Abraham Ancer finished Thursday at the Masters with a one-over par 73, a solid score on a tough day at Augusta.
Or so he thought.
After his round was over, rules officials delivered bad news. He was being penalized two strokes for a bunker infraction on No. 15.
Penalty puts Ancer on wrong side of cut line
Instead of the bogey six he signed on his card, he scored a triple-bogey eight. His previously comfortable 73 is now a perilous three-over 75 that will have him battling the cut line from the opening tee on Friday. The top 50 players and ties make the cut into the weekend at Augusta. Ancer's three-over is good for a 52nd-place tie after Day 1.
Per a James B. Hyler, chairman of the Masters competition committee:
"On the 15th hole during Thursday’s first round, Abraham Ancer unknowingly touched the sand before making his third stroke from the greenside bunker.
"After Mr. Ancer had signed his scorecard and exited the scoring area, video evidence was reviewed by the Committee regarding a potential breach of Rule 12.2b(1), which states that touching sand in a bunker right behind the ball results in a penalty."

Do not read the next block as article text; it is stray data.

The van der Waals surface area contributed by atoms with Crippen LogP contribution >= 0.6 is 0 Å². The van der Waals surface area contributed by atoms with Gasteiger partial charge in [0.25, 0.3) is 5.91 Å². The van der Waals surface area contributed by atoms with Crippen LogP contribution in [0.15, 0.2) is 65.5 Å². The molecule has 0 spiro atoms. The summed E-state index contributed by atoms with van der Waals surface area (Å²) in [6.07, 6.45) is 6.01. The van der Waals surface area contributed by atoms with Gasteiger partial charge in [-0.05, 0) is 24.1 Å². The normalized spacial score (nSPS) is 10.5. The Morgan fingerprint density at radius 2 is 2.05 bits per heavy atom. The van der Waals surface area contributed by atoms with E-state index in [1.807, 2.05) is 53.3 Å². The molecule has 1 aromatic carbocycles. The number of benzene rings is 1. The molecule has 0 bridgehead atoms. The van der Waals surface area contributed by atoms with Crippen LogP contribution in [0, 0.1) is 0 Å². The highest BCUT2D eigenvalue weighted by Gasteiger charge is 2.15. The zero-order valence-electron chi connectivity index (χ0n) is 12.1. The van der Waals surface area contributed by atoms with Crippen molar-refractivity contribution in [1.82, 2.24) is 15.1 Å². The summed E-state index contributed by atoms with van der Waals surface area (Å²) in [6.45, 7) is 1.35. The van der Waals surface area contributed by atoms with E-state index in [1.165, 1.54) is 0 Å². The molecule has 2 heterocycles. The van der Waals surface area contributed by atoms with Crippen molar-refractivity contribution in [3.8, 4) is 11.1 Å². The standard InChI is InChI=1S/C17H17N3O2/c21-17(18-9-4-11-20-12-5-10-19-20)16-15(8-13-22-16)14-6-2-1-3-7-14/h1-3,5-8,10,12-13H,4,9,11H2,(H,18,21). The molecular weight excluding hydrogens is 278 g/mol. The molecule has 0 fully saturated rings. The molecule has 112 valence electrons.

Is this a violation?
Ancer tweeted news of the penalty along with video of the infraction Thursday evening. If you're not familiar with the rules of golf, players are not allowed to touch the sand behind the ball with their club. Doing so could improve their lie.
Here's what drew the two-stroke penalty.
I was just informed that I have been assessed a 2 stroke penalty for unintentionally grazing the sand in my backswing on hole 15. While I’m gutted, I can’t wait to get after it tomorrow. pic.twitter.com/5ZOlthQzeE
— Abraham Ancer (@Abraham_Ancer) April 9, 2021
Per the rules, if the infraction isn't visible to the naked eye, it's not deemed a penalty. Ancer apparently was not aware of the alleged violation at the time or when he signed his scorecard.
Hyler ruled that Ancer's violation was, in fact, "visible to the naked eye" in his ruling:
"The touching of the sand was deemed visible to the naked eye. Had this not been the case, the video evidence would have been disregarded and a penalty would not have been applied."
Can you see the rules violation here?
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